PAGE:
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Wealth Effects with Endogenous Retirement.

In this article, we discuss the so-called wealth effects: the response of aggregate consumption to exogenous movements in wealth. Wealth effects are of interest to market participants and policymakers, as they can be informative about expected GDP growth given observed movements in asset prices.

Estimated in a standard way, the wealth effect in aggregate data amounts to about 2.4 cents on the dollar. From the point of view of the simple permanent income theory, as in Friedman (1957), Bewley (1977), or Hall (1978), these estimates are surprisingly low. With changes in asset prices unpredictable, an exogenous increase in wealth of $1 increases the agent's permanent income by r dollars, where r is the riskless rate of interest or the agent's rate of time preference. With the standard estimate of r = 5 percent, permanent income theory predicts the wealth effect of 5 cents on the dollar, which is about twice the effect we observe in the data. (1)

Poterba (2000) reviews the main explanations of weak wealth effects that have been proposed in the literature. At the aggregate level, the response of consumption to wealth changes may be low because wealth concentration is high and consumption of high net worth households may be relatively inelastic. Cagetti and De Nardi (2008) and Saez and Zucman (2016) document a recent further increase in wealth inequality in the US. Using state-level data, Calomiris, Longhofer, and Miles (2012) find a large variation in wealth effects correlated with the dispersion of wealth and age distributions across US states.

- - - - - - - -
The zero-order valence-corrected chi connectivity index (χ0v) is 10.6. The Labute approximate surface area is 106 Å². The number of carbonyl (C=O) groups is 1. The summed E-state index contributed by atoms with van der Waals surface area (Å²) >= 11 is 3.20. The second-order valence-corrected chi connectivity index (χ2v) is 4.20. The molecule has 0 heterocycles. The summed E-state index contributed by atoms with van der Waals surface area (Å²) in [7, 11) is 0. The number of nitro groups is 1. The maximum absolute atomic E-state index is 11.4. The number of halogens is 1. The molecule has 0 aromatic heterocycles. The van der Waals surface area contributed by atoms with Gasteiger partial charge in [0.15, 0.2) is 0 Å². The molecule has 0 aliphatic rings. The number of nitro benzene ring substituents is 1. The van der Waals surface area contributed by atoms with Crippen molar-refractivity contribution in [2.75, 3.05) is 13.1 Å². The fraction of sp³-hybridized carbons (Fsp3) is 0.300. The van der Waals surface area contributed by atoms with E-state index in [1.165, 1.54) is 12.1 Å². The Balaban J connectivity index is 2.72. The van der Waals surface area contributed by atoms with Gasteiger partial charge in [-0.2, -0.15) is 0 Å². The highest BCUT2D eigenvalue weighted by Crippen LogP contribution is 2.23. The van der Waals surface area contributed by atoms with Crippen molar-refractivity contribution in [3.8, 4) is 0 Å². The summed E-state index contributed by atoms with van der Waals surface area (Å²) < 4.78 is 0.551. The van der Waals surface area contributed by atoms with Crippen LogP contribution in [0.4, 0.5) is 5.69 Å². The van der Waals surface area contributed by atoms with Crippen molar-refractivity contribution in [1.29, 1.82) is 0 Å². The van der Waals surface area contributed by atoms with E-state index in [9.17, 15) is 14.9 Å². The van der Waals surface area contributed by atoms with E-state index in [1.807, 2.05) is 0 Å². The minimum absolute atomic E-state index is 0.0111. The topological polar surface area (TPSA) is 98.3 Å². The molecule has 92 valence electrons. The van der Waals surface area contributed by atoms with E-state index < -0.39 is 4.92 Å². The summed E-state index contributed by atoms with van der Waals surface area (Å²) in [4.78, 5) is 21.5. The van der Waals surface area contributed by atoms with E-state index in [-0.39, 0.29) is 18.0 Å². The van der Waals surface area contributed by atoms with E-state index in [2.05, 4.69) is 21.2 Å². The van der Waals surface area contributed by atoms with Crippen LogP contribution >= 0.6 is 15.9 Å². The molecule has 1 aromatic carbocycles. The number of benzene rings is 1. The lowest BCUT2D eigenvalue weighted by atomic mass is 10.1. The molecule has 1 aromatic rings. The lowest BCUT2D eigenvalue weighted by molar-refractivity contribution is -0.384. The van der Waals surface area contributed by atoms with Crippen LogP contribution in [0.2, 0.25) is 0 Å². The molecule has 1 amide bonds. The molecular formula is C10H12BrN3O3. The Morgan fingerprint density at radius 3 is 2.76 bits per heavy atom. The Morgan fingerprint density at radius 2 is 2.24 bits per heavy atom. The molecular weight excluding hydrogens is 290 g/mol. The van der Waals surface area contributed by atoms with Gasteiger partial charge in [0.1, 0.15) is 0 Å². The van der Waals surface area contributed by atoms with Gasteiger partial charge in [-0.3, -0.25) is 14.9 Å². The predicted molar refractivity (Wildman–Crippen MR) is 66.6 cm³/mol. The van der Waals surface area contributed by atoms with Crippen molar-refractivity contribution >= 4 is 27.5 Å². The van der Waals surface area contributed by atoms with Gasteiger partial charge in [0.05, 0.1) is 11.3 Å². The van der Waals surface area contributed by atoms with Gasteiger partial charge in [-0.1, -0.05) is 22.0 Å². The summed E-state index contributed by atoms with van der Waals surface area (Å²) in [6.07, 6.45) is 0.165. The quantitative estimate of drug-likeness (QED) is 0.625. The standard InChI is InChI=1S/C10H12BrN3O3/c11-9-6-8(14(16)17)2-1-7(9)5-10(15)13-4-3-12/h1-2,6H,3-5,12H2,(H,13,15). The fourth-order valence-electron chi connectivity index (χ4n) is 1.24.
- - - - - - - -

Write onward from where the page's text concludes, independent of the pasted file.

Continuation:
At the individual level, the response of consumption to changes in wealth may be weak because wealth is allocated to illiquid assets. Kaplan and Violante (2014) and Saez and Zucman (2016) document that about 80 percent of wealth is held in illiquid assets like housing, retirement accounts, and closely held businesses.

In this article, we discuss another reason why wealth effects may be weak: an endogenous reaction of labor supply along the extensive margin, i.e., retirement. When households save for retirement, their optimal retirement timing decision depends on their wealth. A positive wealth shock can make a household adjust their planned retirement date forward, i.e., shorten the remainder of their work career. But a shorter work career means the present value of all future labor income goes down, which partially offsets the impact of the positive wealth shock on consumption.